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The next decade promises to be a golden epoch for radio astronomy as several truly  revolutionary instruments on the path to the Square Kilometre Array (SKA) are deployed. SKA pathfinders such as the mid-frequency ASKAP or MeerKAT telescopes and low-frequency MWA and LOFAR present opportunities for ground-breaking science.  ASKAP’s innovative phased-array feed technology allows for a wide field of view and the ability to survey the whole sky to impressive depths with unparalleled speed. Its Evolutionary Map of the Universe (EMU) survey, with complimentary Polarisation Sky Survey of the Universe’s Magnetism (POSSUM), will observe the southern sky near 1 GHz to a depth 30 times better than any existing large-area survey in continuum and polarisation, with the MWA’s GLEAMX survey providing similar sky coverage of the whole southern sky at low frequencies.

The science spans a vast range of astrophysics and cosmology, probing Milky Way-like galaxies up to z = 1, powerful starbursts to greater redshifts (z ∼ 2 − 3), AGNs to the edge of the Universe, and continuing to discover new classes of object. The combination of these multiple surveys will allow us to answer questions on galaxy formation and evolution, cosmic magnetism, and structure formation.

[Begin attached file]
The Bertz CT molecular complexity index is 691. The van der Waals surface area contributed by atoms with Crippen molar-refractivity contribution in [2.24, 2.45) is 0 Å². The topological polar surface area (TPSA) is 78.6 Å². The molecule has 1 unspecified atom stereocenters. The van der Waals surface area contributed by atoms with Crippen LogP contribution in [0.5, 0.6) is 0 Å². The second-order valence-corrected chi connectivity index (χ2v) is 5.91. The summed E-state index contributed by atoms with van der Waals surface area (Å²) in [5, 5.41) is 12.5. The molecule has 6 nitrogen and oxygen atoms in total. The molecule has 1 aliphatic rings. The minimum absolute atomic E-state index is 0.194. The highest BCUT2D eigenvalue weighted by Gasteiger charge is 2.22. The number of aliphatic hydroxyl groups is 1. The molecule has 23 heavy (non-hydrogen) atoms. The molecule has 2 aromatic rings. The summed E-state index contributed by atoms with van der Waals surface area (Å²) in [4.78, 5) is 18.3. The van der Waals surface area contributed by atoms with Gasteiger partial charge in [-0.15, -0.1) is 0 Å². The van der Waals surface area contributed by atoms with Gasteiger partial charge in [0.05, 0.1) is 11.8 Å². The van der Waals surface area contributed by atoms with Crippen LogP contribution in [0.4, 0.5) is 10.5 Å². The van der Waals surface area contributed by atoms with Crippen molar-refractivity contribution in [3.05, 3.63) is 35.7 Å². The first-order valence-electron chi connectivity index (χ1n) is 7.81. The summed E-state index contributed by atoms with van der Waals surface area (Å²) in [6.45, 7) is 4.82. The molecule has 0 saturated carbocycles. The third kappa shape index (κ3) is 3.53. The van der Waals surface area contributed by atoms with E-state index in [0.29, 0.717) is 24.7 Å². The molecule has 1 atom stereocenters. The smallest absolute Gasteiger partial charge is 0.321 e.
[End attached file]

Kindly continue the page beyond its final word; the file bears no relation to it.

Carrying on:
Possible project ideas and potential supervisors are below:

  • Resolved studies of star-forming galaxies (Ivy Wong & Tessa Vernstrom)
  • Detecting and characterising the synchrotron cosmic web (Tessa Vernstrom)
  • Radio galaxy classification with machine learning & citizen science (Ivy Wong & Tessa Vernstrom)
  • Radio galaxies in clusters and filaments (Tessa Vernstrom)
  • The evolution of magnetic fields in radio galaxies (Tessa Vernstrom)

The simulated magnetic fields and synchrotron emission of the cosmic web. The diffuse radio emission remains challenging to detect while being important for theories of the growth of large-scale structure in the Universe. Fig credit: Franco Vazza.